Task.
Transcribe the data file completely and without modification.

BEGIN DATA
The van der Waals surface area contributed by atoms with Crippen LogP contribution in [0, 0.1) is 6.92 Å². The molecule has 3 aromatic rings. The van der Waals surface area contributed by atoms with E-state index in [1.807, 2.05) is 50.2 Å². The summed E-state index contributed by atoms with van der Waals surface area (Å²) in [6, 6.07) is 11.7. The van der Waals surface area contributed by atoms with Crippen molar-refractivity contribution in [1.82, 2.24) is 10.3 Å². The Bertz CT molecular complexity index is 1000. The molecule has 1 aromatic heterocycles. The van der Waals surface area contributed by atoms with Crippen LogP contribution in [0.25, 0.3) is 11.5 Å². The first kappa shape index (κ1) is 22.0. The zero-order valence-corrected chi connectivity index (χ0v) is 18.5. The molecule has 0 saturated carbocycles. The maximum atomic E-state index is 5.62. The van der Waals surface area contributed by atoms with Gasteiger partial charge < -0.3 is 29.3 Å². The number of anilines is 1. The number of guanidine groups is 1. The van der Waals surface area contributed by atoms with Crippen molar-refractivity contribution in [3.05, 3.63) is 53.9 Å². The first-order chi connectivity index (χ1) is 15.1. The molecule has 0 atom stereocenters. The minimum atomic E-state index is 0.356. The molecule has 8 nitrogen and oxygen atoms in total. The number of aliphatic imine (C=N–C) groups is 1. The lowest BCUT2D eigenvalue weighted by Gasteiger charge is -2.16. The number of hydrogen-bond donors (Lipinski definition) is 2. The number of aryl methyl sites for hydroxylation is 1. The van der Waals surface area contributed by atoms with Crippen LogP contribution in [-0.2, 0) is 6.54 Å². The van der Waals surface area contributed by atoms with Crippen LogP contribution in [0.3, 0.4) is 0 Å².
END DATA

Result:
The van der Waals surface area contributed by atoms with Crippen LogP contribution in [0, 0.1) is 6.92 Å². The molecule has 3 aromatic rings. The van der Waals surface area contributed by atoms with E-state index in [1.807, 2.05) is 50.2 Å². The summed E-state index contributed by atoms with van der Waals surface area (Å²) in [6, 6.07) is 11.7. The van der Waals surface area contributed by atoms with Crippen molar-refractivity contribution in [1.82, 2.24) is 10.3 Å². The Bertz CT molecular complexity index is 1000. The molecule has 1 aromatic heterocycles. The van der Waals surface area contributed by atoms with Crippen LogP contribution in [0.25, 0.3) is 11.5 Å². The first kappa shape index (κ1) is 22.0. The zero-order valence-corrected chi connectivity index (χ0v) is 18.5. The molecule has 0 saturated carbocycles. The maximum atomic E-state index is 5.62. The van der Waals surface area contributed by atoms with Gasteiger partial charge < -0.3 is 29.3 Å². The number of anilines is 1. The number of guanidine groups is 1. The van der Waals surface area contributed by atoms with Crippen molar-refractivity contribution in [3.05, 3.63) is 53.9 Å². The first-order chi connectivity index (χ1) is 15.1. The molecule has 0 atom stereocenters. The minimum atomic E-state index is 0.356. The molecule has 8 nitrogen and oxygen atoms in total. The number of aliphatic imine (C=N–C) groups is 1. The lowest BCUT2D eigenvalue weighted by Gasteiger charge is -2.16. The number of hydrogen-bond donors (Lipinski definition) is 2. The number of aryl methyl sites for hydroxylation is 1. The van der Waals surface area contributed by atoms with Crippen LogP contribution in [-0.2, 0) is 6.54 Å². The van der Waals surface area contributed by atoms with Crippen LogP contribution in [0.3, 0.4) is 0 Å².